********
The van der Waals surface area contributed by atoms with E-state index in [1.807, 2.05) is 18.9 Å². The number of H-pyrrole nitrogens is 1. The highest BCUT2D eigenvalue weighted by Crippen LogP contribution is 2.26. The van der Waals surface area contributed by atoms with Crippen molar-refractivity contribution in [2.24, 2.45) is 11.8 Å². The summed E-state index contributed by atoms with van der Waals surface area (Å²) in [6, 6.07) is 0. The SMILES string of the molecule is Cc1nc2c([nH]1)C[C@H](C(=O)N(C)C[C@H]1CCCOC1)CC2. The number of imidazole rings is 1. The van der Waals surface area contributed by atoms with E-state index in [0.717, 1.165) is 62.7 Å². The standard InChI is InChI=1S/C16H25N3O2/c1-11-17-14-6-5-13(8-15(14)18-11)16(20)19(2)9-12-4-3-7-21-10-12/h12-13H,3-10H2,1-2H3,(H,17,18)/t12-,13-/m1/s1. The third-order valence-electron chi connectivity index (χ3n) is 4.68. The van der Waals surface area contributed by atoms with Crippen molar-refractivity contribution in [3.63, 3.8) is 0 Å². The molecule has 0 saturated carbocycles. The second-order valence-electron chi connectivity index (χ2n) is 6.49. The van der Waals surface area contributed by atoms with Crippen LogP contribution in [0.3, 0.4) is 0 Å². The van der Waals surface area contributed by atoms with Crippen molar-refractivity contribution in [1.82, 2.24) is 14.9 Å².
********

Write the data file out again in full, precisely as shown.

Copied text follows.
The van der Waals surface area contributed by atoms with E-state index in [1.807, 2.05) is 18.9 Å². The number of H-pyrrole nitrogens is 1. The highest BCUT2D eigenvalue weighted by Crippen LogP contribution is 2.26. The van der Waals surface area contributed by atoms with Crippen molar-refractivity contribution in [2.24, 2.45) is 11.8 Å². The summed E-state index contributed by atoms with van der Waals surface area (Å²) in [6, 6.07) is 0. The SMILES string of the molecule is Cc1nc2c([nH]1)C[C@H](C(=O)N(C)C[C@H]1CCCOC1)CC2. The number of imidazole rings is 1. The van der Waals surface area contributed by atoms with E-state index in [0.717, 1.165) is 62.7 Å². The standard InChI is InChI=1S/C16H25N3O2/c1-11-17-14-6-5-13(8-15(14)18-11)16(20)19(2)9-12-4-3-7-21-10-12/h12-13H,3-10H2,1-2H3,(H,17,18)/t12-,13-/m1/s1. The third-order valence-electron chi connectivity index (χ3n) is 4.68. The van der Waals surface area contributed by atoms with Crippen molar-refractivity contribution in [3.63, 3.8) is 0 Å². The molecule has 0 saturated carbocycles. The second-order valence-electron chi connectivity index (χ2n) is 6.49. The van der Waals surface area contributed by atoms with Crippen LogP contribution in [0.3, 0.4) is 0 Å². The van der Waals surface area contributed by atoms with Crippen molar-refractivity contribution in [1.82, 2.24) is 14.9 Å².